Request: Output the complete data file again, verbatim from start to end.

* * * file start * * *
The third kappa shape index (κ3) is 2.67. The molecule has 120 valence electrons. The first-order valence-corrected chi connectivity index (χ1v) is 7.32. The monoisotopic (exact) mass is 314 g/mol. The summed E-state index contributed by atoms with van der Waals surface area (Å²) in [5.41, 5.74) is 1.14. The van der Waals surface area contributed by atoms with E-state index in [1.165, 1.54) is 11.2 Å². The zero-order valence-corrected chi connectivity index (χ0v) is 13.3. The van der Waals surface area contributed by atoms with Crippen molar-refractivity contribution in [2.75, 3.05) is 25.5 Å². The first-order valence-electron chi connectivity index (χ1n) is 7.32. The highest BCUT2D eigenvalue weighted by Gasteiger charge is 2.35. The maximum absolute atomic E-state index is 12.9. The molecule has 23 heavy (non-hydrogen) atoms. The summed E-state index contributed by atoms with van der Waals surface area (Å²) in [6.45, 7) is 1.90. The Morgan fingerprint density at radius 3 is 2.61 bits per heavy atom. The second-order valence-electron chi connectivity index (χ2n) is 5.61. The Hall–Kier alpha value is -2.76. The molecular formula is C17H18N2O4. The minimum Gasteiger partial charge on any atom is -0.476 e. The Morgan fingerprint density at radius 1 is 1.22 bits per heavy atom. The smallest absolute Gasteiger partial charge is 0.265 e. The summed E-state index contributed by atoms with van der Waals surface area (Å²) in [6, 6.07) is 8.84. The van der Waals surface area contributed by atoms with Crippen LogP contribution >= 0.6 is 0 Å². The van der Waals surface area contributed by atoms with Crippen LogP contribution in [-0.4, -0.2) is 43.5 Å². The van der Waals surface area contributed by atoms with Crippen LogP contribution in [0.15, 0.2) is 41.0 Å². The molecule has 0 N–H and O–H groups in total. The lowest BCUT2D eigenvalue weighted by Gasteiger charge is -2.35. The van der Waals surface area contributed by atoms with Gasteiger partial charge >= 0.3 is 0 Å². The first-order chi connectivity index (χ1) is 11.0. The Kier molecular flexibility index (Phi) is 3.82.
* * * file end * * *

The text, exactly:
The third kappa shape index (κ3) is 2.67. The molecule has 120 valence electrons. The first-order valence-corrected chi connectivity index (χ1v) is 7.32. The monoisotopic (exact) mass is 314 g/mol. The summed E-state index contributed by atoms with van der Waals surface area (Å²) in [5.41, 5.74) is 1.14. The van der Waals surface area contributed by atoms with E-state index in [1.165, 1.54) is 11.2 Å². The zero-order valence-corrected chi connectivity index (χ0v) is 13.3. The van der Waals surface area contributed by atoms with Crippen molar-refractivity contribution in [2.75, 3.05) is 25.5 Å². The first-order valence-electron chi connectivity index (χ1n) is 7.32. The highest BCUT2D eigenvalue weighted by Gasteiger charge is 2.35. The maximum absolute atomic E-state index is 12.9. The molecule has 23 heavy (non-hydrogen) atoms. The summed E-state index contributed by atoms with van der Waals surface area (Å²) in [6.45, 7) is 1.90. The Morgan fingerprint density at radius 3 is 2.61 bits per heavy atom. The second-order valence-electron chi connectivity index (χ2n) is 5.61. The Hall–Kier alpha value is -2.76. The molecular formula is C17H18N2O4. The minimum Gasteiger partial charge on any atom is -0.476 e. The Morgan fingerprint density at radius 1 is 1.22 bits per heavy atom. The smallest absolute Gasteiger partial charge is 0.265 e. The summed E-state index contributed by atoms with van der Waals surface area (Å²) in [6, 6.07) is 8.84. The van der Waals surface area contributed by atoms with Crippen LogP contribution >= 0.6 is 0 Å². The van der Waals surface area contributed by atoms with Crippen LogP contribution in [-0.4, -0.2) is 43.5 Å². The van der Waals surface area contributed by atoms with Crippen LogP contribution in [0.15, 0.2) is 41.0 Å². The molecule has 0 N–H and O–H groups in total. The lowest BCUT2D eigenvalue weighted by Gasteiger charge is -2.35. The van der Waals surface area contributed by atoms with Gasteiger partial charge >= 0.3 is 0 Å². The first-order chi connectivity index (χ1) is 11.0. The Kier molecular flexibility index (Phi) is 3.82.